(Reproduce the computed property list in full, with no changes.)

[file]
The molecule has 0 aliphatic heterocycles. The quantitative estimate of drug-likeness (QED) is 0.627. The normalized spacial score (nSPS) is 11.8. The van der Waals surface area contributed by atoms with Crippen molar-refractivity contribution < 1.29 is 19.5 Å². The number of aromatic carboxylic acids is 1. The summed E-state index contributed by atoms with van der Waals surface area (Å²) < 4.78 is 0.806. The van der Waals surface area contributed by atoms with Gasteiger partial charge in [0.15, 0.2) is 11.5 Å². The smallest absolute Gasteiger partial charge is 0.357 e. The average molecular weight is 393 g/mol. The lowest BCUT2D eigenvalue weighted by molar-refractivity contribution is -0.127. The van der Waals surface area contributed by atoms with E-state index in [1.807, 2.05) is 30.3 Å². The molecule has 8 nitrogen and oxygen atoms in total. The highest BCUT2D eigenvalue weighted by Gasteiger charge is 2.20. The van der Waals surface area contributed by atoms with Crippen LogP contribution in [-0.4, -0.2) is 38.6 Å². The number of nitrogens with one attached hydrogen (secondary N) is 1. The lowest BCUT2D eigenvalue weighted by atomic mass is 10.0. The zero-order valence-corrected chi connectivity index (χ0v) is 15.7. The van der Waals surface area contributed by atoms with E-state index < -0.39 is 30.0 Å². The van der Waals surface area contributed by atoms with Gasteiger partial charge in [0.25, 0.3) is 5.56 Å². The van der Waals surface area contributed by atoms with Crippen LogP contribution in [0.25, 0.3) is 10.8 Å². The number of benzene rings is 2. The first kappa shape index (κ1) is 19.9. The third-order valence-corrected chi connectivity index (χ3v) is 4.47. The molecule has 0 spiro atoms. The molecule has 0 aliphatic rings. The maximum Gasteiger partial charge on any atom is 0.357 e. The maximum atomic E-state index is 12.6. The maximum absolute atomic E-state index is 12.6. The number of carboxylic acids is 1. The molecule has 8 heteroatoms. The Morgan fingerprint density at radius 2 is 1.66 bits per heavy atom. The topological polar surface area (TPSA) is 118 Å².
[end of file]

The molecule has 0 aliphatic heterocycles. The quantitative estimate of drug-likeness (QED) is 0.627. The normalized spacial score (nSPS) is 11.8. The van der Waals surface area contributed by atoms with Crippen molar-refractivity contribution < 1.29 is 19.5 Å². The number of aromatic carboxylic acids is 1. The summed E-state index contributed by atoms with van der Waals surface area (Å²) < 4.78 is 0.806. The van der Waals surface area contributed by atoms with Gasteiger partial charge in [0.15, 0.2) is 11.5 Å². The smallest absolute Gasteiger partial charge is 0.357 e. The average molecular weight is 393 g/mol. The lowest BCUT2D eigenvalue weighted by molar-refractivity contribution is -0.127. The van der Waals surface area contributed by atoms with E-state index in [1.807, 2.05) is 30.3 Å². The molecule has 8 nitrogen and oxygen atoms in total. The highest BCUT2D eigenvalue weighted by Gasteiger charge is 2.20. The van der Waals surface area contributed by atoms with Crippen LogP contribution in [-0.4, -0.2) is 38.6 Å². The number of nitrogens with one attached hydrogen (secondary N) is 1. The lowest BCUT2D eigenvalue weighted by atomic mass is 10.0. The zero-order valence-corrected chi connectivity index (χ0v) is 15.7. The van der Waals surface area contributed by atoms with E-state index < -0.39 is 30.0 Å². The van der Waals surface area contributed by atoms with Gasteiger partial charge in [0.25, 0.3) is 5.56 Å². The van der Waals surface area contributed by atoms with Crippen LogP contribution in [0.25, 0.3) is 10.8 Å². The number of benzene rings is 2. The first kappa shape index (κ1) is 19.9. The third-order valence-corrected chi connectivity index (χ3v) is 4.47. The molecule has 0 spiro atoms. The molecule has 0 aliphatic rings. The maximum Gasteiger partial charge on any atom is 0.357 e. The maximum atomic E-state index is 12.6. The maximum absolute atomic E-state index is 12.6. The number of carboxylic acids is 1. The molecule has 8 heteroatoms. The Morgan fingerprint density at radius 2 is 1.66 bits per heavy atom. The topological polar surface area (TPSA) is 118 Å².